The ongoing battle between the Islamic State and the hacker group “Anonymous” rages as two other “hactivist” groups, GhostSec and Ctrlsec, teamed up with Anonymous to produce a list of 9,200 Twitter accounts linked to ISIS. The hackers are hoping to raise public awareness of how big ISIS has become online, and get many of these accounts suspended in accordance with Twitter’s terms of service. Twitter has been working aggressively to shut down ISIS accounts, with enough success to earn them a round of death threats from the terror group and its online supporters.
International Business Times reports that the Anonymous campaign against ISIS, dubbed #OpISIS on Twitter, claims to have taken out almost a thousand of the terror state’s websites and online accounts. Dismantling their Twitter presence is difficult, because ISIS uses a technique called “swarming,” which basically means creating a vast web of Twitter accounts that constantly link to and reference each other. IBT describes it as a “hydra-like platform,” which is even more appropriate if you capitalize HYDRA and imagine the terrorist crew hailing it.
Lopping off nine thousand of the hydra’s heads at once is bound to get its attention, because all of the Islamic State’s other media efforts — viral videos, propaganda websites, even a good deal of their international recruiting program — is routed through Twitter.
“Without Twitter being the central hub, they wouldn’t be able to move this content around at all,” an Anonymous hacker explained.
Anonymous and its allies have been doing so well against the Islamic State on the digital front that IBT relays a serious suggestion, from Emerson Brooking of the Council on Foreign Relations, to have the U.S. government essentially deputize them, or maybe hire them as Internet bounty hunters. (I think they’d prefer the latter description of the relationship, because it sounds much cooler, and they’d have an excuse to use Boba Fett avatars on social media. Or maybe Boba Fett opening his helmet to reveal a Guy Fawkes mask underneath.)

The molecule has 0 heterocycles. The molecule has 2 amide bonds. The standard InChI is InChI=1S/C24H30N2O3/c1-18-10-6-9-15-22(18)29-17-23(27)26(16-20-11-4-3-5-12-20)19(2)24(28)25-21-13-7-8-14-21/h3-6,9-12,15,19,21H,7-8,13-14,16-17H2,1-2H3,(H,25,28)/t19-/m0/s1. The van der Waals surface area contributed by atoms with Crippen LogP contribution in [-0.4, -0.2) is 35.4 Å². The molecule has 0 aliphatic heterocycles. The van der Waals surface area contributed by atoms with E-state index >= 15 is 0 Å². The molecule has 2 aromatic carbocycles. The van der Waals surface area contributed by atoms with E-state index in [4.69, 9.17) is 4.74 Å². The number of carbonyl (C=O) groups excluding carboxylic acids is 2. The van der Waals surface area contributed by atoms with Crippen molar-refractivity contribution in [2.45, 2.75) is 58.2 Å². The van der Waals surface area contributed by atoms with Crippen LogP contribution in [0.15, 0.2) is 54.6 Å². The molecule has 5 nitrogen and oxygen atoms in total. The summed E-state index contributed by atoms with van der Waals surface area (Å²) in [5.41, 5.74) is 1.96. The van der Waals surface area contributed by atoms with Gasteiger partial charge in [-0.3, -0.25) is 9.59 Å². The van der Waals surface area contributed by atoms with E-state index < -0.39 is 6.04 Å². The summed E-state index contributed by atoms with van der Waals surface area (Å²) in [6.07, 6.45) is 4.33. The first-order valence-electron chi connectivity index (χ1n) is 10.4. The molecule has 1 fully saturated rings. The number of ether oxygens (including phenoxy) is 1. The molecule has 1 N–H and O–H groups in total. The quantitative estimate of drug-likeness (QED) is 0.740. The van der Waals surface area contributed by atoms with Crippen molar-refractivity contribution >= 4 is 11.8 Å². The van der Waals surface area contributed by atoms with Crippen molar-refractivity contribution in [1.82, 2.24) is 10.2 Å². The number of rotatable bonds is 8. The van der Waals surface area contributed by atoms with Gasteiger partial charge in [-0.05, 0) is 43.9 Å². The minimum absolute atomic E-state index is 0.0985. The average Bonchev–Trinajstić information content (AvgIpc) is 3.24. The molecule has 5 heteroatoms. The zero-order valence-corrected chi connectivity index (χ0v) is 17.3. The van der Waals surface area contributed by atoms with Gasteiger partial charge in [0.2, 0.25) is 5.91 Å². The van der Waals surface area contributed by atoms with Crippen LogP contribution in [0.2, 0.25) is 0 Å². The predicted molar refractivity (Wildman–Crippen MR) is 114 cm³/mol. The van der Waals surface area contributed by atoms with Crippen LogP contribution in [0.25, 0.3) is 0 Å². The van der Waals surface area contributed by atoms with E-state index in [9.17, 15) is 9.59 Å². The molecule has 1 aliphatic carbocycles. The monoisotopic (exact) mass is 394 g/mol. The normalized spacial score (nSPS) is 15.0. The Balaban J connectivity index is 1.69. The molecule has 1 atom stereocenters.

“How is it that the U.S. government, capable of coordinating a complex air campaign from nearly 6,000 miles away, remains virtually powerless against the Islamic State’s online messaging and distribution network?” Brooking asked in a Foreign Policy article. “If the United States is struggling to counter the Islamic State’s dispersed, rapidly regenerative online presence, why not turn to groups native to this digital habitat? Why not embrace the efforts of third-party hackers like Anonymous to dismantle the Islamic State — and even give them the resources to do so?”
Brooking suggested paying Anonymous in Bitcoin for the ISIS digital scalps it collects, which sounds just perfect. The problem, as always, is the loss of control and due process when employing vigilantes – perhaps less of a concern if the crucial ISIS Twitter network can be taken down with perhaps a handful of unfairly-suspended accounts as collateral damage. Analysts generally credit Twitter with making a sincere effort to crack down on the Islamic State, but also question whether the effort is making an appreciable dent in the terrorist network. If hactivists can keep rounding up thousands of ISIS accounts in short order, the balance could shift decisively against the head-choppers and their snuff-film audience. When it’s all over, Anonymous could write a book about hunting down terrorist Tweeps and call it “For A Few Bitcoin More.”